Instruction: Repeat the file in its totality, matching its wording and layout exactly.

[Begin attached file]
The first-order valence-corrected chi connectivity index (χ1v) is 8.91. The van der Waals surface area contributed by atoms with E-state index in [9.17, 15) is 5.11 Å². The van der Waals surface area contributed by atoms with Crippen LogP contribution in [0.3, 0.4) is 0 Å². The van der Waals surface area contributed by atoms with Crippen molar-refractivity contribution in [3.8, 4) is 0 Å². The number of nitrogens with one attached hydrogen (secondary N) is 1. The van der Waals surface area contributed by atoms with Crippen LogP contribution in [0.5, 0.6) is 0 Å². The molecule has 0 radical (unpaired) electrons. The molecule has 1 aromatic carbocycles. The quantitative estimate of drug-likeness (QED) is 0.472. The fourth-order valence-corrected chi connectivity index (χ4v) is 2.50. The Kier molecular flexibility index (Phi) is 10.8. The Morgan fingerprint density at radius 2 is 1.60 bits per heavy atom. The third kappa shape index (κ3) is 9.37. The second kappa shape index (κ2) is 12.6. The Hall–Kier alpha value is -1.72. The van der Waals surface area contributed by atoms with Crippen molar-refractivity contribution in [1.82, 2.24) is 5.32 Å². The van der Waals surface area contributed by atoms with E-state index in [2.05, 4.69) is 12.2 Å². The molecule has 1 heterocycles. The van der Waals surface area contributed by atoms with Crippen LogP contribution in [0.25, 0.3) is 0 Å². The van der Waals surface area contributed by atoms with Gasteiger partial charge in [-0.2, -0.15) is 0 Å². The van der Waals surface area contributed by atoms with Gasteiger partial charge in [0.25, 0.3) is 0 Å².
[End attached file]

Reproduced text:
The first-order valence-corrected chi connectivity index (χ1v) is 8.91. The van der Waals surface area contributed by atoms with E-state index in [9.17, 15) is 5.11 Å². The van der Waals surface area contributed by atoms with Crippen LogP contribution in [0.3, 0.4) is 0 Å². The van der Waals surface area contributed by atoms with Crippen molar-refractivity contribution in [3.8, 4) is 0 Å². The number of nitrogens with one attached hydrogen (secondary N) is 1. The van der Waals surface area contributed by atoms with Crippen LogP contribution in [0.5, 0.6) is 0 Å². The molecule has 0 radical (unpaired) electrons. The molecule has 1 aromatic carbocycles. The quantitative estimate of drug-likeness (QED) is 0.472. The fourth-order valence-corrected chi connectivity index (χ4v) is 2.50. The Kier molecular flexibility index (Phi) is 10.8. The Morgan fingerprint density at radius 2 is 1.60 bits per heavy atom. The third kappa shape index (κ3) is 9.37. The second kappa shape index (κ2) is 12.6. The Hall–Kier alpha value is -1.72. The van der Waals surface area contributed by atoms with Crippen molar-refractivity contribution in [1.82, 2.24) is 5.32 Å². The van der Waals surface area contributed by atoms with E-state index in [2.05, 4.69) is 12.2 Å². The molecule has 1 heterocycles. The van der Waals surface area contributed by atoms with Crippen LogP contribution in [0.25, 0.3) is 0 Å². The van der Waals surface area contributed by atoms with Gasteiger partial charge in [-0.2, -0.15) is 0 Å². The van der Waals surface area contributed by atoms with Gasteiger partial charge in [0.25, 0.3) is 0 Å².